• to put in context the ship rearming formula, add some examples of rearming specific weapons/ship classes
  • provide some examples of the supply cost of individual LCU device replacements
  • comment somewhere about atoll overstacking
  • role of SPS in building base facilities
  • further elaboration on use of aircraft transportation
  • commentary on task force composition/mission


As you can see, a lot more could be added, almost certainly not everything will be. Plus there are a couple of things I need to recheck to see if they have been changed without me noticing them.

Alfred




Graymane -> RE: Logistics 101 (8/6/2011 2:53:18 AM)

Would love to read more on those points, Alfred. The bits and pieces are scattered all over the place. What about the interaction of the stockpiling option and the required supply toggles?




witpqs -> RE: Logistics 101 (8/6/2011 3:16:52 AM)

quote:

Each overland transportation route has a value which is determined by subtracting from 100 the cost of movement associated with each hex along which the supply must travel. The value of the overland route then determines how often a delivery is made:

• Four times per week if the overland transportation route amounts to 89 - 100
• Two times per week if the route amounts to 49 – 88
• Once per week if the route amounts to 10 – 48


These are actually additive, not exclusive. The table should be corrected:
quote:


• Four times per week if the overland transportation route amounts to 89 - 100
• Two times per week if the route amounts to 49 – 100
• Once per week if the route amounts to 10 – 100


The effect of this difference is that short range (89 to 100) gets supply 7 days per week (the short pull plus the medium pull plus the long pull); medium range gets supply 3 days per week (the medium pull plus the long pull); and long range gets supply 1 day per week (the long pull).

Attached is my cut and paste of a post by a Developer (IIRC it was James, but I am not 100% certain) when working on supply in the code.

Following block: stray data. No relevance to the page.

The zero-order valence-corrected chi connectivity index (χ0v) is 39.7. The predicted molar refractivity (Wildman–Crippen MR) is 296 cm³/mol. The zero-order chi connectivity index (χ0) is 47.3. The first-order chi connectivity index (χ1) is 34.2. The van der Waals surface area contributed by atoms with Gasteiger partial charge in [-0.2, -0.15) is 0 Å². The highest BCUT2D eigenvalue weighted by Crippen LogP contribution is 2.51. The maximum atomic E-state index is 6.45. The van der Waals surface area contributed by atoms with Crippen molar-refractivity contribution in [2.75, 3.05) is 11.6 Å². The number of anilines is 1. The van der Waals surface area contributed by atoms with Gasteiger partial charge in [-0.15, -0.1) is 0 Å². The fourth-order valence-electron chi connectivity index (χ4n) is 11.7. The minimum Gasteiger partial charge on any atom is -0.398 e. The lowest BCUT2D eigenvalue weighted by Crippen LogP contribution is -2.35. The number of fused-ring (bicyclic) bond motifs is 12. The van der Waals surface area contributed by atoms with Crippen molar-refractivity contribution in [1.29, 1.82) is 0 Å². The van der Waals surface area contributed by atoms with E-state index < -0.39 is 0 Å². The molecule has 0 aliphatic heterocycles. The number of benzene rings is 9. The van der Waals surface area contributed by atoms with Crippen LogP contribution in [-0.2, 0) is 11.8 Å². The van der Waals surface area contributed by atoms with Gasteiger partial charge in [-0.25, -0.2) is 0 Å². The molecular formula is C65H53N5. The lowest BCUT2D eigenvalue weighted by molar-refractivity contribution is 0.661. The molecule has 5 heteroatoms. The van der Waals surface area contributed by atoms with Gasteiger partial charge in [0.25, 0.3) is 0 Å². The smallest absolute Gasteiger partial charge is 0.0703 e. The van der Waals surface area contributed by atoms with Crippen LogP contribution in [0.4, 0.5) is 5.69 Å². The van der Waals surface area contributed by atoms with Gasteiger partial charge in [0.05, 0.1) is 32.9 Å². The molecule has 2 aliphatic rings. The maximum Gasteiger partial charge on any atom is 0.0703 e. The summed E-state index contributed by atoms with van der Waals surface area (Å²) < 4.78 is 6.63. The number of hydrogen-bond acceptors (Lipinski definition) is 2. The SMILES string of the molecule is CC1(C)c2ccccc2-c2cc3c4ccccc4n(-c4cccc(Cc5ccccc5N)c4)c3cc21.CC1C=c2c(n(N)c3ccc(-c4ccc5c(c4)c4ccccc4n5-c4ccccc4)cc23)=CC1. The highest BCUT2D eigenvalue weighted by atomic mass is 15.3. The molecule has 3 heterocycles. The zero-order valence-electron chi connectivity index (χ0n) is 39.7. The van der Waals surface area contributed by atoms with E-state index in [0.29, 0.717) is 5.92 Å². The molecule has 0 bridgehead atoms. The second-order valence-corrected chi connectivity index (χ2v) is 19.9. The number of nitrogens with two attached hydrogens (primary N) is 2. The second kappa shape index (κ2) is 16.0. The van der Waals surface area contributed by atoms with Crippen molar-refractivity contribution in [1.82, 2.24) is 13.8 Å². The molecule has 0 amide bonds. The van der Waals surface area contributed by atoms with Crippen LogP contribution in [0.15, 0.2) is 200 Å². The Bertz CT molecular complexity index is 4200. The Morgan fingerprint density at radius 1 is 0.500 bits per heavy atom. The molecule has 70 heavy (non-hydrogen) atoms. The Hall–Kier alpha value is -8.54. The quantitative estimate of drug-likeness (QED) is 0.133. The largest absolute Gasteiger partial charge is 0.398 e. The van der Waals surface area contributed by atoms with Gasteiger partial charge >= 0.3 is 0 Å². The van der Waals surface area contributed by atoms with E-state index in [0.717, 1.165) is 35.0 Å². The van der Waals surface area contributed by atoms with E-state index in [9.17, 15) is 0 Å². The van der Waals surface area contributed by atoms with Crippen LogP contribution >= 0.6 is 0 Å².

Paladin1dcs -> RE: Logistics 101 (8/6/2011 3:46:01 AM)


quote:

ORIGINAL: Alfred


quote:

ORIGINAL: CaptDave

Great report!  Should probably be added to the Wiki, as well.  With your permission, Alfred, I'll make that happen.


You might want to hold off doing that as I am considering doing some editing.

There were some 50-50 points I had decided to not include which upon further reflection, maybe should be included. These possible additional points include:


  • explanation of fuel consumption by ships
  • the role of tenders, port size and naval support in rearming ships
  • limitations of sub transport
  • why the supply cost for taking on airframe replacements is not necessarily paid at the airfield where the squadron is located
  • how to calculate the time needed to unload cargo at a port
  • to put in context the ship rearming formula, add some examples of rearming specific weapons/ship classes
  • provide some examples of the supply cost of individual LCU device replacements
  • comment somewhere about atoll overstacking
  • role of SPS in building base facilities
  • further elaboration on use of aircraft transportation
  • commentary on task force composition/mission


As you can see, a lot more could be added, almost certainly not everything will be. Plus there are a couple of things I need to recheck to see if they have been changed without me noticing them.

Alfred